Raspberry Pi_Eng_10.7.4 “exit” Command – Terminate Process

Published Book on Amazon

All of IOT Starting with the Latest Raspberry Pi from Beginner to Advanced – Volume 1
All of IOT Starting with the Latest Raspberry Pi from Beginner to Advanced – Volume 2

출판된 한글판 도서

최신 라즈베리파이(Raspberry Pi)로 시작하는 사물인터넷(IOT)의 모든 것 – 초보에서 고급까지 (상)
최신 라즈베리파이(Raspberry Pi)로 시작하는 사물인터넷(IOT)의 모든 것 – 초보에서 고급까지 (하)

Original Book Contents

10.7.4  "exit" Command Terminate Process


The "exit" command is used to terminate process while a process is in progress.


[Command Format]

exit  [exit-status]


[Command Overview]

   This terminates the running process and set the exit status to the specified value.

   User privilege          -- Normal user.


[Detail Description]

When you run this command, the current process immediately stops processing. If there is a parent process that calls the child process, it continues processing on the next line to the statement that calls the child process in the parent process.

The "exit" command can return the processing status by specifying the status-number. If status-number is not specified, the most recent Shell command or the status-number specified in the script is used.

In Linux, when the execution of a command or script is completed, various exit-status numbers are returned to indicate whether the processing was successful depending on the processing status. The reason why the exit-status is returned is to judge in the next step work whether the previous step work has been completed normally, and to adjust the work appropriately according to the judgment result. 


The basic principle for exit-status is as follows:

    If exit-status is 0, it means that it was processed normally.

    If exit-status is non-zero, it means that it has not been processed normally, and the specific value depends on the script or command.


The basic Shell exit code is:

    0 : Successful completion of the command

    1 : General unknown error

    2 : Misuse of Shell command

    126 : The command can't execute

    127 : Command not found

    128 : Invalid exit argument

    128+x : Fatal error with Linux signal x

    130 : Command terminated with Ctrl-C

    255 : Exit status out of range


You can see the contents of the exit-status returned from the previous run by using "$?" variable. The contents can be displayed on the screen by command "Echo $?". If you use this value in a script, you can make various adjustments depending on the state.


[Used Example]

In the following, we will look at how exit-status is displayed when executing various Shell commands. The following example shows a case where the command is processed normally. You can see that exit-status is set to "0".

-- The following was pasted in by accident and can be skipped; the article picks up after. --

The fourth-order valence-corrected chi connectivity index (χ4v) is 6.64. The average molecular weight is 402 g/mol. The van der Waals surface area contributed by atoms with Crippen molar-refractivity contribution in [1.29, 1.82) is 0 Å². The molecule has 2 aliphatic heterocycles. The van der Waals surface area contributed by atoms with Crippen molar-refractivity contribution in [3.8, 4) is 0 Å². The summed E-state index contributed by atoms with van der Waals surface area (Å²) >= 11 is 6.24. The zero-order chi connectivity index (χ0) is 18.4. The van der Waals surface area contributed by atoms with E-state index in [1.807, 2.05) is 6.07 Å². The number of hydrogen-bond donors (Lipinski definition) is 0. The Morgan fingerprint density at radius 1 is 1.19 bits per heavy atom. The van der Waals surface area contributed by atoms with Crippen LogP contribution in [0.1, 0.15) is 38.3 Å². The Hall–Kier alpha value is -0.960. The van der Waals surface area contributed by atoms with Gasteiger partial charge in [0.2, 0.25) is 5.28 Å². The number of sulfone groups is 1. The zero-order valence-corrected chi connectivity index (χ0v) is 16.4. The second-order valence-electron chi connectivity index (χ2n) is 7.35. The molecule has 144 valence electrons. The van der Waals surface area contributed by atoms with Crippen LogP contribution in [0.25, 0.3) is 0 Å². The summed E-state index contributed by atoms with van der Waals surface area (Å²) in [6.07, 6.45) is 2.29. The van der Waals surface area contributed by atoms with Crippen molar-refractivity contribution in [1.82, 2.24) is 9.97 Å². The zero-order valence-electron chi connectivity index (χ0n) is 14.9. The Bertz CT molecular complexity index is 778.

pi@raspberrypi ~/Script $ ls -l

total 28

-rwxr-xr-x 1 pi pi 261 Apr 30 15:48 test_case.sh

-rwxr-xr-x 1 pi pi 133 Apr 30 17:29 test_for.sh

-rwxr-xr-x 1 pi pi  94 Apr 30 17:21 test_if.sh

-rwxr-xr-x 1 pi pi 158 Apr 30 16:55 test_until.sh

-rwxr-xr-x 1 pi pi 158 Apr 30 16:47 test_while.sh

pi@raspberrypi ~/Script $ echo $?



The following command has an invalid directory. You can see that exit-status is set to "2".


pi@raspberrypi ~/Script $ ls /dddd

ls: cannot access /dddd: No such file or directory

pi@raspberrypi ~/Script $ echo $?



The following command has an error caused by a command that does not exist. The exit-status is set to "127".


pi@raspberrypi ~/Script $ sadf

-bash: sadf: command not found

pi@raspberrypi ~/Script $ echo $?



In the following example, we will show the example that we check the results of the previous processing in the script and adjust the processing accordingly. Create the following script and save it in "test_while.sh" file to prepare it for execution. This script intentionally assumes that you are returning exit-status "3" on the "exit" statement.


#! /bin/bash

number =0

while [ number -le 4 ] ;


           echo "number" $number

           number=$(( $number + 1 ))


echo "All is completed"

exit 3


Here is a script that runs the above script inside the script, checks the exit-status, and optionally adjusts the processing accordingly.


#! /bin/bash






if  ( $ return_code = 0 ); then

          echo "while statement is OK" $return_code


           echo "while statement is ERROR" $return_code



Processing this command produces the following results. As we expected in advance, exit-status "3" was set and the message "ERROR" was displayed.


pi@raspberrypi ~/Script $ ./test_exit.sh

number 0

number 1

number 2

number 3

number 4

All is completed

While statement is ERROR 3